Myocardial injury and decreased contractility subsequently occur due to neurogenic stunned myocardium (NSM) [13] or norepinephrine cardiotoxicity [14]. Pathological findings of heart muscle in patients who died from EV-A71 infection were quite similar to those in cats with myocardial injury who were administered excessive norepinephrine.

In another study involving hemodynamic monitoring using pulmonary artery catheterization (PAC), two of the five patients initially showed elevation of pulmonary artery occlusion pressure (PAOP) to > 18 mmHg (maximum PAOP: 22 and 25 mmHg in the two patients); however, the PAOP eventually returned to ≤18 mmHg (in 24 and 40 h, respectively) in both patients. This suggested that intrathoracic hypervolemia and excessive hydrostatic pressure may not persist throughout the CPF stage. Notably, the systemic vascular resistance index (SVRI) of three of the five patients exceeded 1400 dynes·sec/cm5/m2 on at least one occasion; in addition, all four patients who underwent PAC monitoring for > 24 h showed decreases in SVRI to ≤1000 dynes·sec/cm5/m2 at some point. This indirectly suggests that the vasoconstrictive effect of the excessive catecholamine secretion resolves in the later part of the CPF stage, resulting in vasodilatory shock [15].

Therefore, the combined effect of NSM and vasodilatory shock may be the main cause of heart failure and mortality in patients with EV-A71 infection.

Clinical manifestations

As listed in the World Health Organization (WHO) Guide to Clinical Management for HFMD 2011 [16], most patients with severe disease exhibit serial changes in the involved organ systems. The disease course is characterized by progression through four clinical stages: 1) HFMD/herpangina; 2) CNS involvement; 3) ANS dysregulation; and 4) CPF. Although “cardiopulmonary failure” is considered as the final stage, the heart and lungs may be involved at a much earlier stage, possibly between CNS involvement and ANS dysregulation (Table 1). Therefore, concerted efforts to prevent CPF should be initiated from the time of appearance of the earliest signs of heart and lung involvement, such as prehypertension, tachycardia, tachypnea, and decreasing PaO2/fraction of inspired oxygen (FiO2). It is recommended that patients are managed in a pediatric intensive care unit.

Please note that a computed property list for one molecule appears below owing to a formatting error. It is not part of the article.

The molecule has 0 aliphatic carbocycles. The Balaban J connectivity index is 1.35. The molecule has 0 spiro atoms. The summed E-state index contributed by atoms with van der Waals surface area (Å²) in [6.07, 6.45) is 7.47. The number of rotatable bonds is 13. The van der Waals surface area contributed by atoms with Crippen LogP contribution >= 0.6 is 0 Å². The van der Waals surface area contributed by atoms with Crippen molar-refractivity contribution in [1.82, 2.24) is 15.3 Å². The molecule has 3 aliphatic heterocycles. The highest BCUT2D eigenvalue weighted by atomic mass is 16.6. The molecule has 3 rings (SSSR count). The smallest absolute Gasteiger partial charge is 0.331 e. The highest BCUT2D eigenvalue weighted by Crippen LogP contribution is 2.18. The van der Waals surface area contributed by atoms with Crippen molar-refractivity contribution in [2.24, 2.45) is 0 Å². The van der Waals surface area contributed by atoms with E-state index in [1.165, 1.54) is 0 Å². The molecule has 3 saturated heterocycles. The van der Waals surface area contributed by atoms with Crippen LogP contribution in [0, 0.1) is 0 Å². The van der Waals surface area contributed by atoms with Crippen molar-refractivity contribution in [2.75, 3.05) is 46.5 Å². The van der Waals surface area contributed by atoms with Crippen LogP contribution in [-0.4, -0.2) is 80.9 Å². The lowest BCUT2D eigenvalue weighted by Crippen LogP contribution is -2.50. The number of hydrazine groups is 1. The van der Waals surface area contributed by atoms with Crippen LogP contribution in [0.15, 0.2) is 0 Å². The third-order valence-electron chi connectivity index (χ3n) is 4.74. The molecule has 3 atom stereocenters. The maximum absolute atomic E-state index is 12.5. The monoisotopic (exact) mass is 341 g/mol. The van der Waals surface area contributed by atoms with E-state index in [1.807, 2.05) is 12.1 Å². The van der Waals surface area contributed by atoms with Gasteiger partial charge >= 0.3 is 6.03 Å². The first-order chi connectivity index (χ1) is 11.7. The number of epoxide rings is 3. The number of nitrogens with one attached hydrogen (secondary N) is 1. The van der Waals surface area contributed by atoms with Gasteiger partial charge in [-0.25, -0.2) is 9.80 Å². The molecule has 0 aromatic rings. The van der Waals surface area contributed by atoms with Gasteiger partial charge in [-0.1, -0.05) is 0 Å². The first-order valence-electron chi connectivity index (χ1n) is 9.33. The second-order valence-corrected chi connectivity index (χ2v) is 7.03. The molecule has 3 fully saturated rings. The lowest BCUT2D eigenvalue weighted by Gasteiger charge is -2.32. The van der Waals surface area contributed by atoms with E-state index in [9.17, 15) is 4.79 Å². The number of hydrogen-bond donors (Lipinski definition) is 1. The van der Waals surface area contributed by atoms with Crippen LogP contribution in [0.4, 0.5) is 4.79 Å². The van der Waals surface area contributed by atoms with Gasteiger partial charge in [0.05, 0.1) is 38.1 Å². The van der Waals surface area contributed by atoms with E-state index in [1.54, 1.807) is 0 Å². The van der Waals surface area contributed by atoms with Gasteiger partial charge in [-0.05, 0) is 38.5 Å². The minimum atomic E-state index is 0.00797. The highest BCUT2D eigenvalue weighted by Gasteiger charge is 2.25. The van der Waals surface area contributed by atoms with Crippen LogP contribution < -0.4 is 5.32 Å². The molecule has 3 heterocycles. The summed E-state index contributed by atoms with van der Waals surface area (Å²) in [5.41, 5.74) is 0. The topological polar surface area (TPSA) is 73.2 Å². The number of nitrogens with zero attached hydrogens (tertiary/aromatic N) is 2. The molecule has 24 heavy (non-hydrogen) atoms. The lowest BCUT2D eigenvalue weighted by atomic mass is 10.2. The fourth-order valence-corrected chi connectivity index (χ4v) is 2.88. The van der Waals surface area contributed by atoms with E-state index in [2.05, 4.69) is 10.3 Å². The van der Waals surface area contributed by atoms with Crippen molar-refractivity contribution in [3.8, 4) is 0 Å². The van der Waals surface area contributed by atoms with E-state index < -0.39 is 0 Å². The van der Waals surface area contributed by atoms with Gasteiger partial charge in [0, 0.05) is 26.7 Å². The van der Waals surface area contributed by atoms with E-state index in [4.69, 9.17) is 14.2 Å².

Table 1 Clinical manifestations of EV-A71 infections: four stages and management


General management

Early identification of signs of deterioration is essential. Any patient with herpangina/HFMD who exhibits signs and symptoms of CNS involvement, such as frequent myoclonic jerks, limb weakness, seizure, ataxia, cranial nerve abnormality, or significant lethargy, should be subjected to close monitoring of cardiopulmonary function. In the early stages of cardiovascular deterioration, patients usually present with tachycardia and cold extremities, which may mimic the symptoms of hypovolemia. However, high-volume intravenous expansion during this period should be avoided as it may induce or aggravate pulmonary edema [16].

Intravenous immunoglobulin (IVIg) therapy is based on the assumption that the pooled immunoglobulins may neutralize the enterovirus, similar to that in neonatal enterovirus sepsis [21]. In addition, IVIg therapy may have an immunomodulatory effect in patients with proinflammatory cytokines [22, 23]. IVIg therapy is recommended for patients with CNS involvement [16]. However, if this therapy is not administered when patients progress to ANS dysregulation and CPF, it should be administered carefully as the large fluid volume may aggravate CPF.

Respiratory therapy

Respiratory failure is caused by PE/hemorrhage and apnea during ANS dysregulation. It is a serious condition that may rapidly progress to the CPF stage. In patients with fulminant disease course, death may occur rapidly after sudden and severe hemoptysis [2].